Open my eyes

Attention book lovers! I’ve found another book I highly recommend. It’s “The Language of Flowers” by Vanessa Diffenbaugh. I started reading it last night and had to make myself put it down and go to bed.

The book was recommended by our local CASA office. The main character, Victoria, has turned 18 and has become emancipated from the system. I won’t do it justice so let me borrow from the book’s description

The Victorian language of flowers was used to convey romantic expressions: honeysuckle for devotion, aster for patience, and red roses for love. But for Victoria Jones, it’s been more useful in communicating grief, mistrust, and solitude. After a childhood spent in the foster-care system, she is unable to get close to anybody, and her only connection to the world is through flowers and their meanings.

Now eighteen and emancipated from the system, Victoria has nowhere to go and sleeps in a public park, where she plants a small garden of her own. Soon a local florist discovers her talents, and Victoria realizes that she has a gift for helping others through the flowers she chooses for them. But a mysterious vendor at the flower market inspires her to question what’s been missing in her life. And when she’s forced to confront a painful secret from her past, she must decide whether it’s worth risking everything for a second chance at happiness.

The story starts with Victoria’s 18th birthday (they at least think it’s her birthday. She was abandoned by her mother so it’s a guess). She awakes with the smell of fire. There are matches lit at the end of her bed. It’s a “present” from the other girls who live in the group home.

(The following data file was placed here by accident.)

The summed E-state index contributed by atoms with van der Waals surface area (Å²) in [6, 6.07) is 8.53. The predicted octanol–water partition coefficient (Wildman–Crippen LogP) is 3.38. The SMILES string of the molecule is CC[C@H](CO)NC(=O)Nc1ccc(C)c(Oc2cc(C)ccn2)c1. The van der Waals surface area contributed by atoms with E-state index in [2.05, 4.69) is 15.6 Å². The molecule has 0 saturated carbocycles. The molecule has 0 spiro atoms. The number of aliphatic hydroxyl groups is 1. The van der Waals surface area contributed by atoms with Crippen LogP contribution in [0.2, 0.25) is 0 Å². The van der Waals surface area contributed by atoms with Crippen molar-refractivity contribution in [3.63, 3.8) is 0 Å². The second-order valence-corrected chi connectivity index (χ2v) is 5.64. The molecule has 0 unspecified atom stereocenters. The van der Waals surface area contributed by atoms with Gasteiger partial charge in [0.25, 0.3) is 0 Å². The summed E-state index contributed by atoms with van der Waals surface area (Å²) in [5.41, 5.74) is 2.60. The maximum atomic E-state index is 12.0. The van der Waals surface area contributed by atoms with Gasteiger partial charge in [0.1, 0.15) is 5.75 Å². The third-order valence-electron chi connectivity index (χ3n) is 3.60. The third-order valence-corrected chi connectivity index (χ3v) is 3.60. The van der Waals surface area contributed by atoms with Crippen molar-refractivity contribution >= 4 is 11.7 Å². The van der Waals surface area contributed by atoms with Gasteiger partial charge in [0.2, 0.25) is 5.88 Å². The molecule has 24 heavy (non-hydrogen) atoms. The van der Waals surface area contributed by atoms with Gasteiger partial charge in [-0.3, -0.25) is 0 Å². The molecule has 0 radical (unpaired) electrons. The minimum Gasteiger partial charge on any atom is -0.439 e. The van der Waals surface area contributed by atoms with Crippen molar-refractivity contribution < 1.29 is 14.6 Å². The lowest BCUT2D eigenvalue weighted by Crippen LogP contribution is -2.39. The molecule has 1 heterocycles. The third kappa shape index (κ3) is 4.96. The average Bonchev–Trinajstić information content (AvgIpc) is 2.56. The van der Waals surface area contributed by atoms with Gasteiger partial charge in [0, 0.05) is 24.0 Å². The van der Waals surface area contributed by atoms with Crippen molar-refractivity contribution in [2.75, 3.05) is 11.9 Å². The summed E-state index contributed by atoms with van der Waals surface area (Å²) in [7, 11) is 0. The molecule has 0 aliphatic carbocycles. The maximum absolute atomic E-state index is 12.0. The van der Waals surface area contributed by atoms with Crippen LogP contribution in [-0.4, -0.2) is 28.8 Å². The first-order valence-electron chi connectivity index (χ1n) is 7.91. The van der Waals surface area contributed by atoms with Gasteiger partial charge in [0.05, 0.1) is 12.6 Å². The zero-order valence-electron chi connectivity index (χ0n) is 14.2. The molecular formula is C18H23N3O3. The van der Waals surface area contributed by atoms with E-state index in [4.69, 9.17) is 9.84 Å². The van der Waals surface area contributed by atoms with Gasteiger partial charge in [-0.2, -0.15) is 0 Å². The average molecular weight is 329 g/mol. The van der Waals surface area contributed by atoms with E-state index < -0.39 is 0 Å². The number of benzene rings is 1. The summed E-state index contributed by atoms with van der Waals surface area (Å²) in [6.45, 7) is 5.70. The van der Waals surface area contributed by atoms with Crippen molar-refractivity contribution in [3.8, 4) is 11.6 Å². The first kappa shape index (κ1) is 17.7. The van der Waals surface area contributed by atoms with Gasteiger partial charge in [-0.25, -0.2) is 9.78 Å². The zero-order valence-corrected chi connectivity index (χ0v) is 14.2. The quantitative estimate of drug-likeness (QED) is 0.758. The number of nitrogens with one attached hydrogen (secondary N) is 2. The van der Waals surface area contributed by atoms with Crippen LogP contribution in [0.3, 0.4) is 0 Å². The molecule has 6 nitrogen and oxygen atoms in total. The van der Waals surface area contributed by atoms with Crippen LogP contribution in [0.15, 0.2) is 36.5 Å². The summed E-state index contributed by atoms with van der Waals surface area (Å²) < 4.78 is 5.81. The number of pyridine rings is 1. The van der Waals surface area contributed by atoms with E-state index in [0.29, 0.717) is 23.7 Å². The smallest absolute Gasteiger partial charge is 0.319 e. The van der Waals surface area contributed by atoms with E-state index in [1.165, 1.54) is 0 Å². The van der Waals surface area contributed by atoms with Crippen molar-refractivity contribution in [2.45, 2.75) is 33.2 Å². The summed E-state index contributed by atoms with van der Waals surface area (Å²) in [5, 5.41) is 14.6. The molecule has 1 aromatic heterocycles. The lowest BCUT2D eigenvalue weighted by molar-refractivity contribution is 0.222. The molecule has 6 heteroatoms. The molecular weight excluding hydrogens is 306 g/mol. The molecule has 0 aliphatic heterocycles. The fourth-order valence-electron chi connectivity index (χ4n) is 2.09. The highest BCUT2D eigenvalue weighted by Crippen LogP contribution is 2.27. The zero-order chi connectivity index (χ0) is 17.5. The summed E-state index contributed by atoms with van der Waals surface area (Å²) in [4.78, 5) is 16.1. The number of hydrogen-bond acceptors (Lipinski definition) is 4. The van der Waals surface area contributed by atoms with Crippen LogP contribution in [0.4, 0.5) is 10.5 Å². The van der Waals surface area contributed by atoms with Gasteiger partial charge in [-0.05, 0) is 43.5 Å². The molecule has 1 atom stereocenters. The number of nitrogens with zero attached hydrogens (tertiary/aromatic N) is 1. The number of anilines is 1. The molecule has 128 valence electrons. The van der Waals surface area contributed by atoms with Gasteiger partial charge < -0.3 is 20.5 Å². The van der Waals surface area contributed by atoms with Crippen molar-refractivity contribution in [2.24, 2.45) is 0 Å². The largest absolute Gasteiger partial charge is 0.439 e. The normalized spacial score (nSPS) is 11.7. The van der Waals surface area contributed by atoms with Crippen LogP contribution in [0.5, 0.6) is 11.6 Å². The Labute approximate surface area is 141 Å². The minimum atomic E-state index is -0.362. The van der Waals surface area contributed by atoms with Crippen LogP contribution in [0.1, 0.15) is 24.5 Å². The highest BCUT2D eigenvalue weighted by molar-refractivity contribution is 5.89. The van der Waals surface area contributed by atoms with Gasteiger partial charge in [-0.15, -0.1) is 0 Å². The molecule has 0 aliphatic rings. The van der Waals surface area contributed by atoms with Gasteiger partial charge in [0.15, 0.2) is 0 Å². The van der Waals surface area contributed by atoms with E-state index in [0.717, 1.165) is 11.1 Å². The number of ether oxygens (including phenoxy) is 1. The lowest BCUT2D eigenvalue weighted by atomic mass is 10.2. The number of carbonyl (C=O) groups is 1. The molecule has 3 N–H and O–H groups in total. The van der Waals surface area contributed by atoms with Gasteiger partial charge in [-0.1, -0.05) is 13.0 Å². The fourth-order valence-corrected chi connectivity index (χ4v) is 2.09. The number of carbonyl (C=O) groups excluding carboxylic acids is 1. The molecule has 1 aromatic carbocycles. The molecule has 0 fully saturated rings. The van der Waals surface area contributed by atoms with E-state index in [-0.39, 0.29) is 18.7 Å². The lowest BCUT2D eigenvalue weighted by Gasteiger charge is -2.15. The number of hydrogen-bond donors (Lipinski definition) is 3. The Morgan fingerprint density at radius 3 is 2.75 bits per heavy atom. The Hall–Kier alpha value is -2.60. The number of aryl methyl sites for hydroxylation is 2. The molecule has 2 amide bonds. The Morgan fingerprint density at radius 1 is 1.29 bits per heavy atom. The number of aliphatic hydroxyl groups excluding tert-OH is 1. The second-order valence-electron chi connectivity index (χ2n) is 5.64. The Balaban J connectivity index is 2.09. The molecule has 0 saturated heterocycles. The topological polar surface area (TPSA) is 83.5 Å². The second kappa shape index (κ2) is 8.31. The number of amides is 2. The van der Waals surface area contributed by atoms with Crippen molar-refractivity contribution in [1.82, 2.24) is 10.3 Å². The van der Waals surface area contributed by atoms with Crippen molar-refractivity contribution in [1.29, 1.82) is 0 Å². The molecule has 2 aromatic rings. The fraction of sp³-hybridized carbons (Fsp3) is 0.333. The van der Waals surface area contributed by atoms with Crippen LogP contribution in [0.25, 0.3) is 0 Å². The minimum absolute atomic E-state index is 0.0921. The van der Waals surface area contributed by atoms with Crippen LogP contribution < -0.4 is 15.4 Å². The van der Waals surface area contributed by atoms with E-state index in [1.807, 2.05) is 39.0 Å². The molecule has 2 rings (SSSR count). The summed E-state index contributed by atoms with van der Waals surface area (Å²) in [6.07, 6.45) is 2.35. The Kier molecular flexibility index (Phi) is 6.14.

As I continued reading it’s easy to see how Victoria and others in the foster care system feel like trash…people who have been thrown away. They’ve been abused by those in the system, made to feel less than human, and have to fight for anything and everything.

Even in “regular” life it’s easy to not see the real in people. You see what you perceive is real or what your biases tell you is real. I deal with these thoughts and biases all the time. I’m asking God to let me open my eyes and my heart to all who I encounter. Keep the biases and preconceived ideas at bay. Help me to not be part of the throw-away mentality.

About Meagan Cramer

A working wife and mother of teenage twin sweeties. Working on life, family, friends and growing my faith with a few stumbles and triumphs along the way.
This entry was posted in Religion, Thankful, Volunteering. Bookmark the permalink.

1 Response to Open my eyes

  1. Karen says:

    This was lovely.

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